Figure 2. Purification of the ι-carrageenan sulfatase. (A) Purification of the native ι-carrageenan sulfatase on a Phenyl Sepharose 6 fast flow high sub column (2.0 × 19.5 cm). Elution of proteins was performed using a decreasing gradient from 30% saturation (NH4)2SO4 in buffer A to 0% (dashed lines). The absorbance of the fractions (6.5 ml) was measured both at 280 nm (blue curve) and at 215 nm (red curve). Active fractions containing sulfatase activity are surrounded with a rectangle. They were pooled and dialyzed against buffer A prior being loaded on top of the anion exchange chromatography, as described in material and methods. (B) Purification of the native ι-carrageenan sulfatase on a DEAE-Sepharose fast flow column (1.6 × 13 cm). Elution of proteins from the anion exchange chromatography was performed using an increasing gradient from 0 to 1 M NaCl (dashed line). The absorbance of the elution fractions was measured at 215 nm (open squares). Fractions containing pure Psc ι-CgsA are surrounded with a rectangle. (C) SDS- PAGE analysis of the native ι-carrageenan sulfatase isolated from P. carrageenovora. Elution fractions from the DEAE Sepharose chromatography were separated on 12% SDS-PAGE and stained with Colloïdal Coomassie Blue (Lanes 1–2). Precision protein standards from Bio-Rad were used as markers (Lane M, from top to bottom: 250 kDa, 150 kDa, 100 kDa, 75 kDa, 50 kDa, 37 kDa, and 25 kDa). (D) SDS- PAGE and Western Blot analysis of the recombinant his-tagged ι-carrageenan sulfatase after affinity chromatography. Lane M corresponds to the molecular weight markers (as above and in addition 20 kDa, 15 kDa, and 10 kDa). Lanes 1 to 3: elution fractions from the HisPrep chromatography. Precision Plus protein dual color standards from BioRad were used as makers for the Western blot (Lane M', sizes same as lane M). Lanes 4, 5, and 6 correspond to the Western blot analysis of the his-tagged sulfatase. Revelation was performed by chemiluminescence as described in material and methods.

Identification of the Psc ι-CgsA Protein, A Novel Sulfatase

Following digestion of the pure Psc ι-CgsA protein by trypsin, the peptide fragments were analyzed by LC-MS/MS and compared to the Uniprot database. Eight peptides (YVEPTFSPDGK, VIENGVIITDGK, DLGEPMFSPDGR, SLGAGEVWLYHK, YVYFSHDATPGK, FTQNLDTDEFDVK, LLNSPAWSPDGDYLVAR, VSPDGQYLAFAER) were identical to peptides found in a putative uncharacterized protein Q3IKL4 (117.873 kDa), encoded in the genome of the marine strain P. haloplanktis TAC 125 (Medigue et al., 2005). In depth sequencing by MALDI-MS and by de novo allowed to cover 14 additional sequence stretches (LYESEHATEFR, QQVIEAGR, TDVWNHPR, AGENLS, LVYTTW, VLDG-PL, WSLNPG-YSV, LTSDLA—QPR, QPQFG—DR, YELF-QYSR, ELF-QYSR, VTPFVE—–LNSP, LF-A-TM–VGKK, ELETVL). Altogether, peptide sequencing of the Psc ι-CgsA provided coverage of 23% of the 1060 amino acids of the P. haloplanktis Q3IKL4 protein (Figure 3). The sequence of the here described novel Psc ι-CgsA was further confirmed as described in the following section.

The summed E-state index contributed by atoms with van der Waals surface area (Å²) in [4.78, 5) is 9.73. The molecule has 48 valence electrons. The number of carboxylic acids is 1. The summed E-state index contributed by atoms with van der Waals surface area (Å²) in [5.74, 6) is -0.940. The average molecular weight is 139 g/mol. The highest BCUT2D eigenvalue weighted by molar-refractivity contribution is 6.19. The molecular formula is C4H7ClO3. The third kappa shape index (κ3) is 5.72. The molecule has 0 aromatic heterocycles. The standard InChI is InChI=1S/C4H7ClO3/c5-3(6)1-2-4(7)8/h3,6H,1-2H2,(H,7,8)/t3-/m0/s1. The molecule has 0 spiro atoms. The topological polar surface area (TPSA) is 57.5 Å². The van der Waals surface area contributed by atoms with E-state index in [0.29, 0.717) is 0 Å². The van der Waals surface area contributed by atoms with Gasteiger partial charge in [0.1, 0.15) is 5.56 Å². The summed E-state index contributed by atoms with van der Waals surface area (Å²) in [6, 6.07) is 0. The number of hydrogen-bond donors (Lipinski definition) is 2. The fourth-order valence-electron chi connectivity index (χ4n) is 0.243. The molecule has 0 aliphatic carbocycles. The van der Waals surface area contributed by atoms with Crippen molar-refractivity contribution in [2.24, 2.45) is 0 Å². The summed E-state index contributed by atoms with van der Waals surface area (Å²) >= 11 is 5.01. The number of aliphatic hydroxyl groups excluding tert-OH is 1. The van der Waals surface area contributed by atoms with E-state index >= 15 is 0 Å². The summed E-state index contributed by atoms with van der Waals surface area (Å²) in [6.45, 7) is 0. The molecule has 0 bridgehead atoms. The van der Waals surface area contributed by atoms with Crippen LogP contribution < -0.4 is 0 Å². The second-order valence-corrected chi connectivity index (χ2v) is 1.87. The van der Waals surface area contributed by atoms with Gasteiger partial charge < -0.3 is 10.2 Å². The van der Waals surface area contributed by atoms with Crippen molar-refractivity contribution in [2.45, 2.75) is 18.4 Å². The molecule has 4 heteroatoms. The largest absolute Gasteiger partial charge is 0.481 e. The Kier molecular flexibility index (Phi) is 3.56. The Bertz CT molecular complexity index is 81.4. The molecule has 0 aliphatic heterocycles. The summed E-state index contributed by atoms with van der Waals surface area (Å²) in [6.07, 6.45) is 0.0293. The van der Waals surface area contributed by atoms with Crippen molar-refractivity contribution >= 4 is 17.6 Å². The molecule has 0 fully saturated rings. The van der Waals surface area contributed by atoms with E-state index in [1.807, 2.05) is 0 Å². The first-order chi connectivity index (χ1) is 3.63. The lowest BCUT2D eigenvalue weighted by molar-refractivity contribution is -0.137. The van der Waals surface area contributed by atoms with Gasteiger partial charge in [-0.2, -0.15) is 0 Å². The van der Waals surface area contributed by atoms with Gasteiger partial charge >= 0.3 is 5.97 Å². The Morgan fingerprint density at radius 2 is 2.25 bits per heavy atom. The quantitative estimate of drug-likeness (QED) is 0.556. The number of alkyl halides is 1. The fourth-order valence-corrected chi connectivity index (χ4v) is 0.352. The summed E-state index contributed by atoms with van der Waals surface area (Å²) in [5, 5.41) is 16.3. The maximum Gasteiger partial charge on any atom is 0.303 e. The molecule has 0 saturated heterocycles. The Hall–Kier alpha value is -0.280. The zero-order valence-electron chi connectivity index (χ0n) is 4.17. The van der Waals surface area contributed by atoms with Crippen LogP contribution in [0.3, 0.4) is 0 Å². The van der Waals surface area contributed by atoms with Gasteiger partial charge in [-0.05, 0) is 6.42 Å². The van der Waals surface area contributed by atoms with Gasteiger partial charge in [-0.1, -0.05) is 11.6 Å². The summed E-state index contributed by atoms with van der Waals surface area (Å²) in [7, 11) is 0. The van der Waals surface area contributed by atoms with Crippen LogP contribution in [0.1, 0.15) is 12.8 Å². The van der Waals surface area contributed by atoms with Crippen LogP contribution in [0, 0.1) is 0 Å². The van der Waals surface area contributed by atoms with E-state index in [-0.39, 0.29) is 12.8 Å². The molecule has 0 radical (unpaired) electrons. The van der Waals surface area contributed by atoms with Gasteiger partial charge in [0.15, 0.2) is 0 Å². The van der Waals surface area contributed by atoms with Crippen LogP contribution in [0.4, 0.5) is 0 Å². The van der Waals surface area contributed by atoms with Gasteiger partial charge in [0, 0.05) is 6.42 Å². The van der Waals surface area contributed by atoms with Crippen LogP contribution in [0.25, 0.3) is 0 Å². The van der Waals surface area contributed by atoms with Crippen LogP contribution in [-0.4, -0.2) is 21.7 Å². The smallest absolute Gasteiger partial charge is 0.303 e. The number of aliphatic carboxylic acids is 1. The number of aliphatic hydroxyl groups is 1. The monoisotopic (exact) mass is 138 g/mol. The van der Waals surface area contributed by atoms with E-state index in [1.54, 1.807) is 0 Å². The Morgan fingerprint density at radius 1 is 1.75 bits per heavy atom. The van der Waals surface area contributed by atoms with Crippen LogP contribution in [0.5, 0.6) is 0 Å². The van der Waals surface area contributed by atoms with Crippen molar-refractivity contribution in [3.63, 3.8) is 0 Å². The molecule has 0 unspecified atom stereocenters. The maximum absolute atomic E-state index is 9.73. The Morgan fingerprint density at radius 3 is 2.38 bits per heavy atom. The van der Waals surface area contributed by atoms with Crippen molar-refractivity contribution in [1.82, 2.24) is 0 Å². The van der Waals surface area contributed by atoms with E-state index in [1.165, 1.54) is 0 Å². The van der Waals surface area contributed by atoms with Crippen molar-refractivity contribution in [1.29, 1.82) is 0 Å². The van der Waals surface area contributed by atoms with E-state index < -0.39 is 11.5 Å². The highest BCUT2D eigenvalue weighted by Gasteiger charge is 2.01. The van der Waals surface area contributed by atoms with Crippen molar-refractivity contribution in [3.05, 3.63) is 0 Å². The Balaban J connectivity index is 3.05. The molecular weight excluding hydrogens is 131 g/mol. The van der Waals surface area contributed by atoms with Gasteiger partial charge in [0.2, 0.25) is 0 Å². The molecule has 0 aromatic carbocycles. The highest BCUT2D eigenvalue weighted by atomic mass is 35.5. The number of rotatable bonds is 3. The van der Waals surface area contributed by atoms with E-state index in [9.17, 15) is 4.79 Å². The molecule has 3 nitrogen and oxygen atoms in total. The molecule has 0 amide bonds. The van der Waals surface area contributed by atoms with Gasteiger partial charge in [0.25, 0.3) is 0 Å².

FIGURE 3
www.frontiersin.org

Figure 3. Sequence alignment of Psc ι-CgsA and Q3IKL4_PSEHT from P. haloplanktis TAC 125 using the program MEGA 5. The ESPript 3 program (Robert and Gouet, 2014) was used to enhance the conserved amino acids which are shown in white letters on a red background.

Sequence Determination, Cloning and Overexpression of the ι-CgsA Sulfatase

The nucleotide sequence encoding the Q3IKL4 protein without the peptide signal was used to design specific oligonucleotide primers that were used to clone and sequence the gene encoding the Psc ι-CgsA (ι-cgsA) from P. carrageenovora. After successful expression and sequencing, the translation of the ι-cgsA gene yielded a protein of 1037 amino acids (GenBank accession number JN228253) with a theoretical isoelectric point (pI) value of 6.78 and a molecular weight of 115.9 kDa. This mass corresponds to the apparent molecular mass of the purified native and expressed Psc ι-CgsA (~110 kDa), deduced from SDS-PAGE. As expected, all the peptide sequences identified by mass spectrometry analysis were present in the protein sequence. The Psc ι-CgsA shares 92.6% sequence identity with the putative uncharacterized protein Q3IKL4 of P. haloplanktis TAC 125 (Figure 3).

Psc ι-CgsA was expressed as a soluble protein at about 6.5 mg L−1 in E. coli BL21 (DE3) when induced with 0.2% lactose (ZYP 5052 medium). The yield was more than doubled (16.9 mg L−1) when induction was carried out with both lactose (0.6%) and IPTG (2 mM). After affinity chromatography on a HisPrep sepharose column, the enzyme was pure (Figure 2D). As shown on Figure 2D, the use of anti-histidine antibody allows recognizing the his-tagged protein which migrates as a single band at the expected size.

Biochemical Characterization of the Native Psc ι-CgsA Protein

The purified sulfatase was kinetically evaluated using carrageenan as substrates. The amount of sulfate released after incubation of the pure sulfatase using ι-, κ- or λ-carrageenan was monitored by HPAEC. In the presence of κ- and λ-carrageenan, no desulfation was observed, even after prolonged incubation. In contrast, strong desulfation occurred when ι-carrageenan or hybrid ι-carrageenan containing about 20% of ν-carrabiose was used as substrate, highlighting the specificity of this sulfatase toward the ι-carrabiose moiety.